By Ciara LaVelle
By Jose D. Duran
By Kat Bein
By Juan Barquin
By Ciara LaVelle
By George Martinez
By Kat Bein
By Ciara LaVelle
Sometimes it takes an outsider's perspective to appreciate the nuances of a culture in ways that the members of the culture itself cannot appreciate. That certainly seems to be the case with the magnificent revival of Richard Rodgers and Oscar Hammerstein's 1945 American masterpiece, Carousel, in its current production by the Royal National Theatre of the United Kingdom.
Two distinctly American sensibilities have always characterized this haunting musical, set near the turn of the century, about a ne'er-do-well carnival barker who leaves behind a pregnant wife to fend for herself when he dies: faith in the future, and a dark current of brutality, anger, and disappointment. Most renewals of the show (including a 1956 film version) tend to downplay that brutality in favor of a glossy sentimentality. Director Nicholas Hytner (an Englishman) and set designer Bob Crowley (an Irishman) would have none of that for their Royal National Theatre interpretation, on-stage at the Kravis Center for the Performing Arts in West Palm Beach through this Sunday, March 17. Hytner's subtle and insightful direction refrains from softening the violence in the relationship between central characters Billy Bigelow and Julie Jordan; the director also compassionately illuminates the pair's working-class hardships. Meanwhile, Crowley's miraculous designs, influenced by the paintings of Andrew Wyeth, Winslow Homer, and Grant Wood, both underscore and enhance the director's vision. Scenes unfold in a series of stunning visual tableaux that portray stark and lonely New England landscapes as well as storybook renditions of an amusement park and heaven. Hytner and Crowley have created an "American primitive" version of Carousel that taps into the despair at the core of the show.
The opening scene will take your breath away. To the minor-key strains of Rodgers's "Carousel Waltz," the curtain rises on an enormous factory clock bearing down on young women working at a row of industrial looms. As the clock strikes the quitting hour, the music explodes and the girls burst from their chairs. The set begins to revolve; the clock and the loom disappear. On comes a huge metal gate, through which the girls escape. Next appears a wooden boat being worked on by an ensemble of young men, who dance with the girls. And then the boat gives way to an old-fashioned carousel, which twirls round and round, illuminated by hot orange light. It's an exhilarating transformation from forbidding gray factory to heady carousel ride, brilliantly imagined by the British team while simultaneously honoring Rodgers and Hammerstein's conception.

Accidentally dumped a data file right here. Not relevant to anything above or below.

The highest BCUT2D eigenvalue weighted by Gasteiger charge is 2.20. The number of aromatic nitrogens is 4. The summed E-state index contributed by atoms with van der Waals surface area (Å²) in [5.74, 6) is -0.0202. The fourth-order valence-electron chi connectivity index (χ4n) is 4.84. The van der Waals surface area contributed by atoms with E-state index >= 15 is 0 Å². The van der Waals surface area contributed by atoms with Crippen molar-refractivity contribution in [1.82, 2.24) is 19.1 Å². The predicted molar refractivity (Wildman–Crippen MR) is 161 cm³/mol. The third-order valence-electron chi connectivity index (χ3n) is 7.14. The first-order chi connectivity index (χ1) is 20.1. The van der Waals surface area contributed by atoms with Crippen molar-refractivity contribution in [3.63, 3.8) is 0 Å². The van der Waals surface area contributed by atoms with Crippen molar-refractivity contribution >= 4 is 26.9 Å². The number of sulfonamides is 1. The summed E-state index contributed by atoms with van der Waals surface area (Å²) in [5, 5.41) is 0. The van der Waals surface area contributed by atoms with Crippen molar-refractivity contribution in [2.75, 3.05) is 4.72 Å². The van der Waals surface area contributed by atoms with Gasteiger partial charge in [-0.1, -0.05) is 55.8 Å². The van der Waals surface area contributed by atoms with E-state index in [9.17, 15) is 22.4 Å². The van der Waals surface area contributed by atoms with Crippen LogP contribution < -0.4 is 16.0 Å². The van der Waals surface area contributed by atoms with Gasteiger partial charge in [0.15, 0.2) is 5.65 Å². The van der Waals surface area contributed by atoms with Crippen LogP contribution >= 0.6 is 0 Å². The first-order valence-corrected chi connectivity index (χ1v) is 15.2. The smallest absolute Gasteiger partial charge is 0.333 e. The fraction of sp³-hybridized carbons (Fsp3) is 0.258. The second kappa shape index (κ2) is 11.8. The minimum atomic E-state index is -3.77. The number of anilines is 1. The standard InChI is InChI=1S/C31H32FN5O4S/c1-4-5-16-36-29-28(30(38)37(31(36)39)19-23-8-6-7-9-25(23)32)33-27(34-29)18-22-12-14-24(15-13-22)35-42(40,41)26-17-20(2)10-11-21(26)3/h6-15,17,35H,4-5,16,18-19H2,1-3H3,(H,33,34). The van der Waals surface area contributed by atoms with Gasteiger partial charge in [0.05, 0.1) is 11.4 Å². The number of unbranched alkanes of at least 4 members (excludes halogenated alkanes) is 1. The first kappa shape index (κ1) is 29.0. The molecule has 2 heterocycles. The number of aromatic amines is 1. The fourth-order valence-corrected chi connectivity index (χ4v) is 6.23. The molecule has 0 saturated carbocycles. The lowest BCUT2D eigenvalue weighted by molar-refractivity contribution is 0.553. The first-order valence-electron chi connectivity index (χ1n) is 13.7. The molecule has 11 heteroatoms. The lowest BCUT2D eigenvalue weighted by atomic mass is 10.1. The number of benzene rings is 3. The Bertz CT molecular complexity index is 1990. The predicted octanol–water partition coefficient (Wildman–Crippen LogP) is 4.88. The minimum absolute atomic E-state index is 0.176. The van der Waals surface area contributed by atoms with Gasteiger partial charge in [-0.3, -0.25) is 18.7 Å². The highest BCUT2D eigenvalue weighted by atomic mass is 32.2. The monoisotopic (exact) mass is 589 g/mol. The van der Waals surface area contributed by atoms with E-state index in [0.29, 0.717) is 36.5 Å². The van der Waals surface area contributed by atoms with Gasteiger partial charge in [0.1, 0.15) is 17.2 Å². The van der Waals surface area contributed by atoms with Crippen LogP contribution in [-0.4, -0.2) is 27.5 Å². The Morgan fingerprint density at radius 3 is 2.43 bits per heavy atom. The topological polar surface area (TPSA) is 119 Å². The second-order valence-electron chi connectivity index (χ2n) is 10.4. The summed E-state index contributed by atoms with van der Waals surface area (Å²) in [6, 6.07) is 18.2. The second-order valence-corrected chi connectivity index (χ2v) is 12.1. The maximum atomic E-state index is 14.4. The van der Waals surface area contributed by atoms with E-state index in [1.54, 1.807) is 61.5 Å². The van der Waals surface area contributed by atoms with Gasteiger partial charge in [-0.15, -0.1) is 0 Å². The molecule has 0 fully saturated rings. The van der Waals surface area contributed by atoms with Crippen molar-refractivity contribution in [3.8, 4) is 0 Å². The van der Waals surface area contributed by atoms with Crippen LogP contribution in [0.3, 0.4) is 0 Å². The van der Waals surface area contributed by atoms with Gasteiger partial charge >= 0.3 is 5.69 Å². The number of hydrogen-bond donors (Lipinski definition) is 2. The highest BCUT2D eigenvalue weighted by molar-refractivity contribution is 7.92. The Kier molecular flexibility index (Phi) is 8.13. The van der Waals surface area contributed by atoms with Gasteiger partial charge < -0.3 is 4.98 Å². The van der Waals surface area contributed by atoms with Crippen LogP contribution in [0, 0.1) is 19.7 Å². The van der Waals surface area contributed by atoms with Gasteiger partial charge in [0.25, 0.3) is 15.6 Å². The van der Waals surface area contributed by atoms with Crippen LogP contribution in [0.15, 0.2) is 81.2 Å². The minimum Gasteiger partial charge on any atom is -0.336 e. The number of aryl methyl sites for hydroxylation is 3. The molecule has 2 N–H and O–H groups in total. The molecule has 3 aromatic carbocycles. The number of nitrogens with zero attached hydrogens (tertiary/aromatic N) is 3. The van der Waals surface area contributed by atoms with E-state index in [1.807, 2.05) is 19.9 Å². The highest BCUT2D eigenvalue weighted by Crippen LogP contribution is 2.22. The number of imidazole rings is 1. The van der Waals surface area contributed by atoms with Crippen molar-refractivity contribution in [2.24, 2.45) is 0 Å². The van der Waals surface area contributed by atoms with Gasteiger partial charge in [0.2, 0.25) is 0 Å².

When composer Rodgers and librettist-lyricist Hammerstein joined forces in 1943, they began a partnership that changed the nature of American theater. Beginning with the seminal Oklahoma! in 1943, they departed from the sophisticated but lighthearted comedies and the score-dominated operettas that had characterized musicals since the Twenties. They created the musical play -- a combination of a well-made story, a strong score in which the lyrics directly relate to the tale being told, and modern-dance choreography in which every piece of music and every movement on the stage is part of the show's total concept. Their partnership lasted seventeen years and produced nine stage musicals, including The King and I, South Pacific, and The Sound of Music, plus State Fair for film and Cinderella for television.
For Carousel, their second career collaboration, they did away with the traditional overture that blended together snippets from the show's complete score, and in its place created a piece that stood on its own. The show opened with the wordless "Carousel Waltz," accompanied by a pantomimed prologue. After "Waltz" came the novel "If I Loved You" courtship episode, in which Hammerstein combined musical and spoken phrasing in an extended song-and-dialogue scene.
I saw the Hytner/Crowley production at the Jackie Gleason Theater of the Performing Arts, where it played from February 28 through March 3. Regrettably, on the night I attended both Patrick Wilson (Billy) and Sherry D. Boone (Julie's marriage-obsessed best friend Carrie Pipperidge) were victimized by the Gleason Theater's unpredictable sound system.
While the role of Julie presents an actress with several lovely songs ("If I Loved You," "What's the Use of Wond'rin'" ), the acting possibilities have always seemed limited owing to Julie's apparently unconditional submission to Billy's neglect and abuse. In contrast to the traditionally passive interpretation of the character, Sarah Uriarte's Julie knows what she wants from the outset and dares to go after it, even though by the end of the show she has clearly suffered as a result of her attachment to the wrong man. As for Wilson, he imbues Billy with a swaggering air of danger mixed with insecurity and confusion. Throughout, the pair radiates an attraction to each other, and, in general, the production exudes more lust and sensuality than others I have seen. In supporting roles, Boone delivers a sassy comic performance as Carrie, while Sean Palmer portrays Carrie's intended husband Enoch Snow as equal parts endearing and insufferable.